I knew I could help start-ups in the area of IT security and finance in particular. At first I thought Hong Kong would be a good place to do this since all the big banks are represented there. But the important decisions are taken at the head offices. So then I started to consider cities like New York, London and Frankfurt. The argument in favour of Frankfurt was that there wouldn’t be as much competition here as in the USA – and in the wake of Brexit the city could be expected to gain importance as a location as compared to London.

A lot of important banks are located in Frankfurt, the German market is large.
Ram Shoham, Director of the Frankfurt School Entrepreneurship Centre

At least 50 start-ups have gone through the programme at the Accelerator Frankfurt so far, many of them from Israel. Is that a coincidence?

No, I specifically attended conferences in Israel and spoke to investors there. Most Israeli start-ups that are drawn to Europe are geared towards London. Nobody had Frankfurt on their radar for a long time. But a lot of important banks are located here, and the German market is large. And anyone able to gain a foothold in a demanding regulatory environment will find it easy to expand into other European countries afterwards. Frankfurt has practical advantages, too: the cost of living is relatively low and the city is very well connected. There are several flights to Tel Aviv every day, for example.

Israel is barely larger than Hesse, but it has a disproportionately higher density of start-ups. Why is that?

The mentality is different. Germans are cautious and have high quality standards. That’s all well and good when it comes to building a reliable car. But in the start-up world, perfectionism slows you down. I know German start-up founders who spend ages tinkering with a website. It’s the same with product development. Israelis dare to start with a version that is not fully developed – and then learn from customer feedback. In Hebrew you have the term ”chutzpah”, which translates as something like “audacity”. That sums it up quite well.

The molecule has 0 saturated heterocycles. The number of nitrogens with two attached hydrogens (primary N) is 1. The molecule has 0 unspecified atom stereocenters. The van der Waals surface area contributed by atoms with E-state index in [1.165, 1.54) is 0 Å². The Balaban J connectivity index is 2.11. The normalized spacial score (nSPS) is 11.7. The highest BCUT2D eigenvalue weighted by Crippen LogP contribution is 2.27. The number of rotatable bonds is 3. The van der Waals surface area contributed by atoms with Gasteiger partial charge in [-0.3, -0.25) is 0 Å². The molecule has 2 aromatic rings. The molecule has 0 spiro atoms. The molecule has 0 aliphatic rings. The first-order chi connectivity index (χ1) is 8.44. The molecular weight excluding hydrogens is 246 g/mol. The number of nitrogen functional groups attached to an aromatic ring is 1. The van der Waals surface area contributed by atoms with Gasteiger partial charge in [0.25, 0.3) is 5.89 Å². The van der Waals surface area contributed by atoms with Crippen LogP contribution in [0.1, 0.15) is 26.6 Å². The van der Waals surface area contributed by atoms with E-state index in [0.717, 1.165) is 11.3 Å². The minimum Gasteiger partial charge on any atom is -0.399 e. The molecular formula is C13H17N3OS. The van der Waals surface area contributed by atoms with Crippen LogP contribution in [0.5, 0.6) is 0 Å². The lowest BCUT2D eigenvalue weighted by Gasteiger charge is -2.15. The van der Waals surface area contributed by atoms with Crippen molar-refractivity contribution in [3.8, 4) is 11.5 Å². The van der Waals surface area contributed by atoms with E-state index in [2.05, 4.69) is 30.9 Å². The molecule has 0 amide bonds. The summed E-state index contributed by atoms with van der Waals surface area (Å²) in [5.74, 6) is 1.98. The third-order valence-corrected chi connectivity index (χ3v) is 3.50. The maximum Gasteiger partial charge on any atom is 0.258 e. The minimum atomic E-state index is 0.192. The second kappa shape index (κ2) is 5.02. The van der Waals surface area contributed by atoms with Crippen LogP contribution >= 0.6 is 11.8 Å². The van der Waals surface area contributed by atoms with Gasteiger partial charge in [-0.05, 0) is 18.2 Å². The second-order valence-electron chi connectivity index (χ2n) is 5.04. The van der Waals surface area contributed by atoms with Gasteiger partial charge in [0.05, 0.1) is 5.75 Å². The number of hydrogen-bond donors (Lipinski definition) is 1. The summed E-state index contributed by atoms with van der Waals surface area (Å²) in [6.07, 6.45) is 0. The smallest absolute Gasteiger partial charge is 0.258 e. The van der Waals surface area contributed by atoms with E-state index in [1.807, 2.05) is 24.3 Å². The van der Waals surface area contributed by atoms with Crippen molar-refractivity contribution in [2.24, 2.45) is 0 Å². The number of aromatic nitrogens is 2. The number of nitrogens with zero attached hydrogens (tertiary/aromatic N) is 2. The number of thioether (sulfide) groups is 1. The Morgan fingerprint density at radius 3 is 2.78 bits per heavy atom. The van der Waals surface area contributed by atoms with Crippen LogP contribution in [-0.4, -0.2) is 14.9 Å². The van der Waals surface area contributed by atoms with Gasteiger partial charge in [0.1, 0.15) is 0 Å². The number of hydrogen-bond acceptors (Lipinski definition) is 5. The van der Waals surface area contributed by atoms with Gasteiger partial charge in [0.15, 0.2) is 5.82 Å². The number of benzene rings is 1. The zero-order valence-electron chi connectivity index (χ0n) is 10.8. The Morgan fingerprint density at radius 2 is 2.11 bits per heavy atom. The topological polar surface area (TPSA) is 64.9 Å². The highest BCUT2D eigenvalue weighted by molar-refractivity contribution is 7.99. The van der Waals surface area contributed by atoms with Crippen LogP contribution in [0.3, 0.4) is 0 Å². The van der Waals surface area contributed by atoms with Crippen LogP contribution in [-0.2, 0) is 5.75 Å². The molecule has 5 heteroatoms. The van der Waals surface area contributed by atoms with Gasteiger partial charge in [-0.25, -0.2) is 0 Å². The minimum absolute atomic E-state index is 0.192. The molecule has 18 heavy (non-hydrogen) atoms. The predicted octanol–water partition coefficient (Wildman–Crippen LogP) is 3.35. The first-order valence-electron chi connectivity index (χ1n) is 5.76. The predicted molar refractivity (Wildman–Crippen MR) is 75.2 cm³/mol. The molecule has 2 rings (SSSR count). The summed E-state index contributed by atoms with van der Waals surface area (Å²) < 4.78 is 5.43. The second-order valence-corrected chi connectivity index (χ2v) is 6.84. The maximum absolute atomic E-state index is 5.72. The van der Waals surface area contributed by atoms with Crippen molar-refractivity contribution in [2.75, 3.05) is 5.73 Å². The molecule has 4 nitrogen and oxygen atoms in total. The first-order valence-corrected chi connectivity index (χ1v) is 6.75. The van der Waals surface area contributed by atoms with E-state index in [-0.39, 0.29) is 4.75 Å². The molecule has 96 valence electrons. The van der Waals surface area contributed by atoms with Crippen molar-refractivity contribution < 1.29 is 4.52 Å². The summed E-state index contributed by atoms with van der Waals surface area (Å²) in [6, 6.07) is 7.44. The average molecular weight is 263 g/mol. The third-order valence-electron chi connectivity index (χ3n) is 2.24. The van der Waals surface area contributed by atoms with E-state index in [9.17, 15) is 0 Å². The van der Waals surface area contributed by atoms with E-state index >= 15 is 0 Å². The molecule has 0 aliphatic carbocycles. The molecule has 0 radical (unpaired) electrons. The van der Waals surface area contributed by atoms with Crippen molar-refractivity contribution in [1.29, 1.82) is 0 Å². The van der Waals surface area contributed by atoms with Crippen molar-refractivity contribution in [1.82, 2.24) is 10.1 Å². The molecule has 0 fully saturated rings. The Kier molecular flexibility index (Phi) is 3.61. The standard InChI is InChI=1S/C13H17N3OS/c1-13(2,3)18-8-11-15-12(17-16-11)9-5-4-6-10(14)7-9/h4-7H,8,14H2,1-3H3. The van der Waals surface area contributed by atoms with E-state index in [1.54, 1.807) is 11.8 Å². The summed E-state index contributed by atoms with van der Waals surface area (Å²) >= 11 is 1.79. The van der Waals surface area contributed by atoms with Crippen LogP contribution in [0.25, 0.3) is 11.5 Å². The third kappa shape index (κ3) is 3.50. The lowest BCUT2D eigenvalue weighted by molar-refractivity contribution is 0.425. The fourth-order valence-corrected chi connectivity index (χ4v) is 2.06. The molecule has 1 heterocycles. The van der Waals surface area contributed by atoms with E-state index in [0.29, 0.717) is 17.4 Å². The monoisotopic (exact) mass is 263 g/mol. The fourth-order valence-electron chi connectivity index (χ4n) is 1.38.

Looking at things from the opposite perspective, what can Israeli start-up founders learn in Germany?

Some start-up founders are too brash – think they’re the next Steve Jobs. A few years ago, I arranged an appointment with Lufthansa for an IT security start-up. The start-up founders didn’t want to come to the meeting at first because they weren’t able to meet the IT boss straight away – the meeting had been arranged with someone from a lower level in the hierarchy. They didn’t understand that you have to start by slowly building up a trusting relationship.

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You’re used to differing mentalities because you’ve moved around so much in your life: you were born in Israel, lived in Mexico and Spain as a child, studied in the Netherlands, and worked in Asia. Now you’ve been living in Germany for eight years. Are you now beginning to settle down?

Since becoming a father I no longer want to relocate on a whim. My son has grown up mainly in Frankfurt – he goes to school and has his friends here. And I like it here, too. Frankfurt is an Israel-friendly city, there’s a Jewish community. What is more, you can get out into the country quickly and hike through beautiful forests. It feels like home now.